Written for Sunday Photo Fiction. A story, about a great but lost opportunity, begins after the photo.
A Missed Opportunity
Little did young Wilfred Montague know it, but the fate of the world rested upon his narrow shoulders. The fellow’s extraordinary mind yet diminutive frame and rodent-like public speaking skills rarely served him well. Never more was this illustrated than on a chilly September day at the Boston Inventor’s Association Faire in 1888.
Wealthy patrons Holbart, Wooten, and Milton walked amongst the displays. Any of the obscenely wealthy men might turn a lucky inventor into a rich man overnight with manufacturing contracts. At each table they listened and watched all manner of demonstrations. They were dutifully impressed by each display, but nothing had fully enchanted any of the three. At last, they stopped at young Wilfred’s table.
They looked at Wilfred, who looked unimpressive, and they looked at his invention, which looked unimpressive, and they collectively sighed.
“Rather small for an inventor, aren’t you?” chuckled Holbart.
“Sorry, sir,” said Wilfred, staring at his shoes.
“Well, what does it do? What is it called?” said Wooten
“I haven’t a name for it yet.”
“It has to have a name!” chortled Holbart.
“It looks like a laundry mangler,” said Milton.
“Ah yes, that’s what I started with,” said Wilfred. “But, press this lever here, open this valve, and turn this crank…and there you are!”
Milton squinted. “Is it doing anything?”
“If you look carefully at this fluid you can see bubbling and a faint amount of light,” said Wilfred, avoiding their eyes.
“So…it makes light?” said Holbart.
“Yes, it could be used for that,” admitted Wilfred.
The three patrons sighed. Milton patted Wilfred on the head. “I’m afraid Edison’s already done that. Better luck next time, young fellow.”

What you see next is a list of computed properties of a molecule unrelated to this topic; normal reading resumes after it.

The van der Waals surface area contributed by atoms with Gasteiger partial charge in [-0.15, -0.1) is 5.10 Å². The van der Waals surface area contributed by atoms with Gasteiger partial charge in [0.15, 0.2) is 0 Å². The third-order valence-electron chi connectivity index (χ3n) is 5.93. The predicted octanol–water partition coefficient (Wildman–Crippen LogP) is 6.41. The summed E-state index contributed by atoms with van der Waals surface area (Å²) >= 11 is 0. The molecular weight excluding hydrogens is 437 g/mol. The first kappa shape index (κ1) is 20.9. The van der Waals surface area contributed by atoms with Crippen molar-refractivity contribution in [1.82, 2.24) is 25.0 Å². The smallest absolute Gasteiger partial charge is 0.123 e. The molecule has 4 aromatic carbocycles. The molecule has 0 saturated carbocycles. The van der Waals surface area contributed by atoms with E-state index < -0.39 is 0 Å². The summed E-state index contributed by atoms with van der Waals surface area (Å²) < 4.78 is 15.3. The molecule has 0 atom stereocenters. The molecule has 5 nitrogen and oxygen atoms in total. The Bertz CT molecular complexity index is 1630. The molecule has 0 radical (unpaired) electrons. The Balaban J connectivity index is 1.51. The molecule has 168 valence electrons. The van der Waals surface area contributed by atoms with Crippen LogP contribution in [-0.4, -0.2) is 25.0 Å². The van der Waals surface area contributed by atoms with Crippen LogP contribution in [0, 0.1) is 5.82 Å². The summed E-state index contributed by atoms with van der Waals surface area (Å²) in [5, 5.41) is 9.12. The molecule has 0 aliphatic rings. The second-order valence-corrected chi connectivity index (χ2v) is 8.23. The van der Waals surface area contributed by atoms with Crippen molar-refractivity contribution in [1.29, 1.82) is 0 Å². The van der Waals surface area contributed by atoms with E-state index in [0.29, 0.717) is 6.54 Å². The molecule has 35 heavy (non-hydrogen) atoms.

As they three men walked away from a disconsolate Wilfred, another inventor patted his shoulder sympathetically. “So it just makes light?” he asked.
“No. It makes energy too. Lots of it by Liter.”
“Oh that’s good. You should name it something.”
“I was thinking…Cold Fusion.”
The inventor shook his head. “Too dull. Better to toss this out and get back to the drawing board.”
And so it was that cheap, unlimited energy failed to emerge on the world’s stage and would not again until 101 years later in 1989, and nothing nearly as viable as Wilfred’s would appear until 2013. It was a cold day for the entire world.
In 1989, Martin Fleischman and Stanley Pons reported that they had started Cold Fusion. Nuclear Power made with chemicals that did not require massive, expensive, dangerous Fission power plants. The whole world took notice as it seemed that cheap unlimited energy would now be available. Soon, their findings were publicly debunked and everyone had to back to the smelly gas pumps like usual. More details here: http://en.wikipedia.org/wiki/Martin_Fleischmann
In 2013, with much less fanfare, Andrea Rossi reported starting Cold Fusion, and his findings have been verified. In quite a bit of secrecy, a new power company is starting up with Rossi’s invention. More details here: http://www.extremetech.com/extreme/156393-cold-fusion-reactor-independently-verified-has-10000-times-the-energy-density-of-gas
And also here: http://www.wired.co.uk/news/archive/2014-01/15/cold-fusion-moves-into-mainstream
Each week, Alastair Forbes presents an original photo as a writing prompt. Join writers from around the world in writing flash fiction for this fun-filled writing challenge. The prompt may be found here: http://sundayphotofictioner.wordpress.com/2014/03/02/sunday-photo-fiction-march-2nd-2014/